Working Technology - Transmission Digest

Working Technology

“We’re so proud,” says Dennis Erickson Jr., Vice President of the company his father founded, Superior Transmission Parts, Inc.® “We are a well-known industry brand name, and we are what we’ve always been, a family-owned leading-technology company that delivers parts of extreme high quality that are designed, tested and manufactured here in the USA.”

Superior Transmission Parts, Inc.®

“We’re so proud,” says Dennis Erickson Jr., Vice President of the company his father founded, Superior Transmission Parts, Inc.® “We are a well-known industry brand name, and we are what we’ve always been, a family-owned leading-technology company that delivers parts of extreme high quality that are designed, tested and manufactured here in the USA.”

We are meeting in the lunchroom/lounge at the company’s headquarters in Tallahassee, Fla., a facility that houses production, packaging, sales and administrative functions. Most of the company’s research and development into kits, tools and parts take place in the nearby facility that, at one time many years ago, served as the firm’s headquarters.

Superior’s Global Sales Manager Robert “Bob” White explains that the company focuses a large amount of effort in analyzing common wear and failure points in transmissions and then develops solutions and innovative technologies that will address those concerns and enable rebuilders to have confidence in the longevity of the units they build. “Our fixes are for real problems; we are addressing real issues and we are living up to our motto: SUPERIOR SOLUTIONS – Technology That Works®. It comes from our passion for technology and improvement, the problem solving process that we prove works before it goes in a box! That’s why our customers and distributors rely on our processes put into the development and marketing of our products, so when they hit the shelves they know they are selling and installing confidence to their customers.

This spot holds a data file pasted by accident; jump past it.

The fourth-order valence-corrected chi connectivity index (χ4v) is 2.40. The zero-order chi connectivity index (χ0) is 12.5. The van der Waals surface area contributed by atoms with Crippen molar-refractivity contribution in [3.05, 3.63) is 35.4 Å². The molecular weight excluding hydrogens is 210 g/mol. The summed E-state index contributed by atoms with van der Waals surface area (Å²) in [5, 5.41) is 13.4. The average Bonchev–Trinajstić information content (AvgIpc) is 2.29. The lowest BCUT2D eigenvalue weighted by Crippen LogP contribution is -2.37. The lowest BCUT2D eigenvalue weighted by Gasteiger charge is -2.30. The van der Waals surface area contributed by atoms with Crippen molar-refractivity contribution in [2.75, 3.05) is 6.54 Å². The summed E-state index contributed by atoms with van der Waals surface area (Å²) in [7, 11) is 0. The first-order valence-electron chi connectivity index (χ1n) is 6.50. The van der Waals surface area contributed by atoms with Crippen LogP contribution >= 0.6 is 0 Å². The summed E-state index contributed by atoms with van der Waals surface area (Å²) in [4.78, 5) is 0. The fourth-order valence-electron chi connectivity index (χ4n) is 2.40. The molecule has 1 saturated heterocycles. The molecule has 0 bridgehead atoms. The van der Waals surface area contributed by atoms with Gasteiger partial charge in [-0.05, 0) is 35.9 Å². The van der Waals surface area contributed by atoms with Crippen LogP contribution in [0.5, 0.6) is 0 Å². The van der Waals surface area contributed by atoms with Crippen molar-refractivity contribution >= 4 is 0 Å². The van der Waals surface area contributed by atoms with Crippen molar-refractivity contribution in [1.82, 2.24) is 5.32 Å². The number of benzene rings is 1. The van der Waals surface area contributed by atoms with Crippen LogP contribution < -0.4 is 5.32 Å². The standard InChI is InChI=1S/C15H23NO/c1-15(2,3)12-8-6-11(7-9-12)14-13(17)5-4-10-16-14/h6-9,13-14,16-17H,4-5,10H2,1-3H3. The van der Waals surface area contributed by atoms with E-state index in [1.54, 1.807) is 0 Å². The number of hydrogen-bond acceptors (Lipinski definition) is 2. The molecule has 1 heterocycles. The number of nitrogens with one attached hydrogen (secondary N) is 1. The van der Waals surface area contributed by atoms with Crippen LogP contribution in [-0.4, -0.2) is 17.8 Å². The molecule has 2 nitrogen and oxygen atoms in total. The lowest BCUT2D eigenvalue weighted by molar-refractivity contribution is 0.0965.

“We’re not just driven by the ‘need’ to be first to market with our products and solutions. While we maintain a project developmental timeline, regardless of how long it takes, we want to bring a finished, completed, tested and re-tested product to our customers.

So, after a kit has been developed and engineer-tested, we put it into several vehicle models and ensure it is real-world tested. We then know exactly how it performs and functions so when the end user installs the products he’s installing ‘Technology that Works’ and works above and beyond expectations. The 30 or so Top Ten Products awards we’ve received over the years proves this also. When users vote for your products and you win awards, it’s a very humbling experience,” White proclaims.

“On top of that, we’re monitoring the vehicle computer codes, looking for any unexpected effects a part may have on the network of sensors and computer controls. For instance, the PowerTow Performance® line is designed to be complementary with guys putting programmable controllers, uploading and flashing and changing shift timing or torque management settings. This is a huge thing in the industry right now, as some problems arise due to bad programming, corrupt files or even electrical wiring or component issues. You risk running into the most common issues if they are not taken into consideration during development of the instructions, like the recent electrolysis issues on the 5R110W ground cables from the battery to the block that melts and destroys pumps and converters.

We have added several “Tips and Tech” sheets to our instructions and many of our products have sections devoted to common build procedures and checking specs at the bench.